The reception Rembrandt received for this work did not help his psychological state. Still deeply grieved over his wife's death he was also beginning to suffer financial difficulties. The payments on his expensive house were becoming hard to make. The self portraits painted after this time reflect a more sombre, suffering soul (Self Portrait1952). Gone is the glint in the eye of a youthful artist with a playful heart and the world at his feet. Instead we see a man carrying the burden of immense sorrow, who now clearly views the world with different eyes.

As time passed Rembrandt sank deeper into debt. His situation was not helped when dramatic events in his personal life worsened his financial situation. Geertge Dircx, Titus' nurse maid and the artists' mistress, sued him for breach of promise, and won. Her jealousy had been spawned by Rembrandt's rejection of her for Hendrickje Stoffels the pretty housemaid he had recently employed. He was ordered to pay Geertge a monthly amount which he could in no way afford.

In 1654 amidst the turmoil in his personal life, Hendrickje gave birth to a healthy daughter, Cornelia. Rembrandt's gentle, tender portrayel of his lover in Hendrickje Bathing
(1654) offers the viewer some solace that perhaps, in his love for Hendrickje, he had at last found some refuge from his deep suffering.

By 1656 Rembrandt's financial situation was irreversible and he was forced to declare bankruptcy. The following year his extensive art and costume collection was sold to pay debts. Later his house was auctioned and he, Titus and Hendrickje moved to a more modest abode on the Rozengracht. Titus and Hendrickje resolved to take over the handling of Rembrandt's affairs, forming a company, employing him and selling his paintings for him.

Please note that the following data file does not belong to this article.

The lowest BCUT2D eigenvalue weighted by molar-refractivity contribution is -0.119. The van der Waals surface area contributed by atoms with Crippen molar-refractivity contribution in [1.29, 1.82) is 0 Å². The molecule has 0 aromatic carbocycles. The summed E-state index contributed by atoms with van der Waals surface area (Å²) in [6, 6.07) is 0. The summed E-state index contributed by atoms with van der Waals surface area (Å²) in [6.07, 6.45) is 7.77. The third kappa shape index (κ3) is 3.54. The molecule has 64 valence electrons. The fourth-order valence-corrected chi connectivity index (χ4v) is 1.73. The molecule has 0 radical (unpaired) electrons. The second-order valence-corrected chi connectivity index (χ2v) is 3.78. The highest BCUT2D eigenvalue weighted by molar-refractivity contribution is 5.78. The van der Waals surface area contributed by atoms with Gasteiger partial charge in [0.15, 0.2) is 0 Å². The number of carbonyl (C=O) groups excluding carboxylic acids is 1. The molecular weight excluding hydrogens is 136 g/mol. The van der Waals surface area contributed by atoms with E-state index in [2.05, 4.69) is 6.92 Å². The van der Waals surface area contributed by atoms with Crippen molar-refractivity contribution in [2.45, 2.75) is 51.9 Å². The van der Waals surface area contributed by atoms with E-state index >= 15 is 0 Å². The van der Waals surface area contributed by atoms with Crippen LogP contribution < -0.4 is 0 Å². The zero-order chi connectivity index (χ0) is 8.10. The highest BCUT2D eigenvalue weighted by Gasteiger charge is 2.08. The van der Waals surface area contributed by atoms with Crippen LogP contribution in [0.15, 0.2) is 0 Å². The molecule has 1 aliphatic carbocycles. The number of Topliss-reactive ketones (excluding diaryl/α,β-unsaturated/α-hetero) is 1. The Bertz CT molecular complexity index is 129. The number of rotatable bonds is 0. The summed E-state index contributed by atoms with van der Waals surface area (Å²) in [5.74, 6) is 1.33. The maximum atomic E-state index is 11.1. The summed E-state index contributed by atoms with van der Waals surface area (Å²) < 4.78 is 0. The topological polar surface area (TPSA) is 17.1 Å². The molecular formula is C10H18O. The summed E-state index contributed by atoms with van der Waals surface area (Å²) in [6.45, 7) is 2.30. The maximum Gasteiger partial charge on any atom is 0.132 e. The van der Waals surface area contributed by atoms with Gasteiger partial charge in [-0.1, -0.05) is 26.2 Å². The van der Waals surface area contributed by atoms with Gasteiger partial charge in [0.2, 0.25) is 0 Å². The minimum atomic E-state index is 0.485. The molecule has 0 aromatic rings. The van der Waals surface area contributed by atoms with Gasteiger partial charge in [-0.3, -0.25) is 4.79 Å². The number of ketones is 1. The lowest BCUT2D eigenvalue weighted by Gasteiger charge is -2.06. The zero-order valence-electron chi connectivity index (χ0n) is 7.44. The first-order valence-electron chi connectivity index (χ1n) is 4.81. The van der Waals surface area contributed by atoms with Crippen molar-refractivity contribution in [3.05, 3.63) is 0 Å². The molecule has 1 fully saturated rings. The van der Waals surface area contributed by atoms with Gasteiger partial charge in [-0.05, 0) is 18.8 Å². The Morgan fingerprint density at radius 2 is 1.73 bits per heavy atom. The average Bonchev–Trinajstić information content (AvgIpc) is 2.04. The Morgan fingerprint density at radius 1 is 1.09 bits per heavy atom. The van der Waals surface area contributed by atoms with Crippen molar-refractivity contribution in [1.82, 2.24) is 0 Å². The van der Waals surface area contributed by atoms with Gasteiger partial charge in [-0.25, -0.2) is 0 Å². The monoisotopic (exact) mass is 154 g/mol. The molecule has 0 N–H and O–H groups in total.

Continuing to accept commissions, Rembrandt painted his last great collective portrait, The Syndics of the Drapers' Guild, in 1662. This piece again shows the innovation of the now mature artist. The characters in the painting are plausable and have presence. It is as if the viewer has walked in on their meeting, seemingly uninvited. The stark black of their costume is contrasted by the heavy decorative cloth on the table. Everything in the room is given substance by the careful rendering of light.

Rembrandt suffered another personal loss in July 1663 when Hendrickje Stoffels died. He continued to paint though clearly, as we see in his self portraits of this time, his often unhappy life had taken its toll. We see in these later works the reflection of a man whose eyes betray the hollowness he must have felt near the end of his life.

Before Rembrandt himself died in 1669 he had to face more grief with the death of his adored son, Titus of plague in 1668. One can only but wonder how this great artist made it through his final months. When he died an inventory of his possessions revealed that he had managed to re-assemble a new collection of art.

Rembrandt van Rijn was buried on October 8th in the Westerkerk. The legacy of his lifetime of work to Dutch art, and to European art as a whole should not be underestimated. His purposeful use light and shade to create atmosphere in his works took him beyond the conventional. His willingness to explore beyond the visual to depict the psychological character of his subject displayed innovation. This is seen most prominently in his numerous studies of his own visual image which reveal to us so much of what must have been below the surface. The courage to innovate and venture beyond convention, especially in the face of such adversity, could only be a lesson to those who came after.